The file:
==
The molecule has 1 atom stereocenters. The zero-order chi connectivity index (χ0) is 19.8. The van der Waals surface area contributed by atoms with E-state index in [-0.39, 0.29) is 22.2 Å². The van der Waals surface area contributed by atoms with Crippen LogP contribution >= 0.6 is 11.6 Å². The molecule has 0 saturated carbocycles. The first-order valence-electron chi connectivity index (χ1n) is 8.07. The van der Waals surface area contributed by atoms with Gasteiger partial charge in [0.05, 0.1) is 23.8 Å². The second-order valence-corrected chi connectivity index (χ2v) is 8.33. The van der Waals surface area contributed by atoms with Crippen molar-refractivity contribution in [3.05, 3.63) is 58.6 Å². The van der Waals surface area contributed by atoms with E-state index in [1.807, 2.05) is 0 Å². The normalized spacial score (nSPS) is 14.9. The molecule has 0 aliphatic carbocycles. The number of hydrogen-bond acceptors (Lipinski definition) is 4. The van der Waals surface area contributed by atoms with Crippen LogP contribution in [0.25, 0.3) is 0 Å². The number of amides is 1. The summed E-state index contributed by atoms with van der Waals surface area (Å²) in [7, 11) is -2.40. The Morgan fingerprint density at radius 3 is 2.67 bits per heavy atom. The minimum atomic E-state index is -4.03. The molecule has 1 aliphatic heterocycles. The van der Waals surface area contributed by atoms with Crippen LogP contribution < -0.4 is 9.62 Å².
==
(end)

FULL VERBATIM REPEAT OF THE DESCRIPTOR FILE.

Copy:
The molecule has 1 atom stereocenters. The zero-order chi connectivity index (χ0) is 19.8. The van der Waals surface area contributed by atoms with E-state index in [-0.39, 0.29) is 22.2 Å². The van der Waals surface area contributed by atoms with Crippen LogP contribution >= 0.6 is 11.6 Å². The molecule has 0 saturated carbocycles. The first-order valence-electron chi connectivity index (χ1n) is 8.07. The van der Waals surface area contributed by atoms with Gasteiger partial charge in [0.05, 0.1) is 23.8 Å². The second-order valence-corrected chi connectivity index (χ2v) is 8.33. The van der Waals surface area contributed by atoms with Crippen molar-refractivity contribution in [3.05, 3.63) is 58.6 Å². The van der Waals surface area contributed by atoms with E-state index in [1.807, 2.05) is 0 Å². The normalized spacial score (nSPS) is 14.9. The molecule has 0 aliphatic carbocycles. The number of hydrogen-bond acceptors (Lipinski definition) is 4. The van der Waals surface area contributed by atoms with Crippen LogP contribution in [0.25, 0.3) is 0 Å². The number of amides is 1. The summed E-state index contributed by atoms with van der Waals surface area (Å²) in [7, 11) is -2.40. The Morgan fingerprint density at radius 3 is 2.67 bits per heavy atom. The minimum atomic E-state index is -4.03. The molecule has 1 aliphatic heterocycles. The van der Waals surface area contributed by atoms with Crippen LogP contribution < -0.4 is 9.62 Å².